“To me, this policy change is not positive,” said Brown. “It solves no existing problem. It just shackles teachers’ ability to help (and) all this is doing is removing resources. It’s putting a cage around teachers, and it’s putting a cage around kids, too. I just can’t imagine how a parent would want that.” 
 Forsberg says schools need to be a safe place for children to be themselves — whether or not they come from an accepting home. 
 “Being a foster parent, I’ve seen so many kids literally kicked out of their homes because of their sexual or gender diversity,” she said. “I’ve seen physical violence towards these children and youth.
“The government is saying this is for the safety and well-being of children and youth, but I think they’re just pandering to the far-right. It’s ridiculous, and it’s so backwards.”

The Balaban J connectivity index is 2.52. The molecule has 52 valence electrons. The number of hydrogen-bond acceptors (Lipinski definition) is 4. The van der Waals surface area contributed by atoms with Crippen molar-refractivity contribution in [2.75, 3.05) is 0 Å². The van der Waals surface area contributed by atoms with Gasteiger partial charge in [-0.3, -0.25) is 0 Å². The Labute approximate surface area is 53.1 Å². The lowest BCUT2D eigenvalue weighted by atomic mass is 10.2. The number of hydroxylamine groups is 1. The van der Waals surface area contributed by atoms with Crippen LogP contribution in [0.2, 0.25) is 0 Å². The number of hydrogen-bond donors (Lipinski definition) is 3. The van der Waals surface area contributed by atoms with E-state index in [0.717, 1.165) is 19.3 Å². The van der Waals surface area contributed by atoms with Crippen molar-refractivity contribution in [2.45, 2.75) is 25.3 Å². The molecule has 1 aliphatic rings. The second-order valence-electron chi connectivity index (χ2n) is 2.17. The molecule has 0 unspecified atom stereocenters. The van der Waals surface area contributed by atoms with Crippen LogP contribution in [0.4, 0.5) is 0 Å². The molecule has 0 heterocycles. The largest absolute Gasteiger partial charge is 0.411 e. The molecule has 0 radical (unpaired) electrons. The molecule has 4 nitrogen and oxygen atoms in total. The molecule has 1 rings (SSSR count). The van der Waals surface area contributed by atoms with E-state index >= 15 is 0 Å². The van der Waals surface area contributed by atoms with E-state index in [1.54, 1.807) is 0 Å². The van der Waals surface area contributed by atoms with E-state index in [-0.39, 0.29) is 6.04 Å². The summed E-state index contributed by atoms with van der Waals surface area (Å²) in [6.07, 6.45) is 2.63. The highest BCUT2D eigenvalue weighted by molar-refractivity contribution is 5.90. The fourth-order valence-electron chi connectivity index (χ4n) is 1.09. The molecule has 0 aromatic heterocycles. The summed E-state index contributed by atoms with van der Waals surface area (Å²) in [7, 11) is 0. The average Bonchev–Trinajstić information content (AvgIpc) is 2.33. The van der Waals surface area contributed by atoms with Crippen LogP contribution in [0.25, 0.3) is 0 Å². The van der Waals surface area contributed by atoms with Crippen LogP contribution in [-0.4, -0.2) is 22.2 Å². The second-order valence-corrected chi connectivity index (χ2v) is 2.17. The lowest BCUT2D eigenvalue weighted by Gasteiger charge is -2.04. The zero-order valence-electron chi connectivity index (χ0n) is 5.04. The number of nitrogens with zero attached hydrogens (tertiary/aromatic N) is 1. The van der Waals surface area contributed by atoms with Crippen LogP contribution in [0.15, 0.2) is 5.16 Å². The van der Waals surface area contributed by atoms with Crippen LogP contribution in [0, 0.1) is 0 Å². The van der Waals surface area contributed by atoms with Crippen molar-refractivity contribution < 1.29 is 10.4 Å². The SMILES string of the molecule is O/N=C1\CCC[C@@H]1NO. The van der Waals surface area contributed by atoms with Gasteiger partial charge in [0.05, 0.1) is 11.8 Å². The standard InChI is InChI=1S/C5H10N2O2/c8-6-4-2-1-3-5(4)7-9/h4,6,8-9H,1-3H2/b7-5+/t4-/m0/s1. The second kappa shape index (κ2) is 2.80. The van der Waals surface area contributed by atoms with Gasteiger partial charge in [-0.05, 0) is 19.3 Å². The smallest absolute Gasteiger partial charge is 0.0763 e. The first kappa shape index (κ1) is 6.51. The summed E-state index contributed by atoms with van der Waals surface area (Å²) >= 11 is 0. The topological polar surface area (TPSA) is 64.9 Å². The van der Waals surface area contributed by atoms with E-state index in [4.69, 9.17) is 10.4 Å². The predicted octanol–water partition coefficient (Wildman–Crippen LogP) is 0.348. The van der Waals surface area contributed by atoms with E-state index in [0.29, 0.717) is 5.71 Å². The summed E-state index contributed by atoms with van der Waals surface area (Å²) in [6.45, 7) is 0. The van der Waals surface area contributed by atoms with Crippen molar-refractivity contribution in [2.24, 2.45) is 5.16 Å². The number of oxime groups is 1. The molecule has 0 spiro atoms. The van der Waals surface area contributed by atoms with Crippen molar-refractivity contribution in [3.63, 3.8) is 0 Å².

Brenda Montgrand, who works as a school counsellor at Hector Thiboutot Community School in the village of Sandy Bay, says that especially in remote, isolated communities like hers schools need to be safe havens for LGBTQ2S+ youth. 
 “They hang out in the school, even after classes in the evening,” she said. “If I was doing something in the evening — even showing a movie and having a talk about it afterwards — they’ll stay for that. Because a lot of them don’t want to go home. It’s not comfortable there, or they may not feel safe. So it’s nice to have them here, and we don’t mind being there for them.” 
Some of Montgrand’s gay, trans and two-spirit students have recently started a GSA. She says these students are “brave, and they want to do something,” and eager to learn more about their own identities and those of their friends.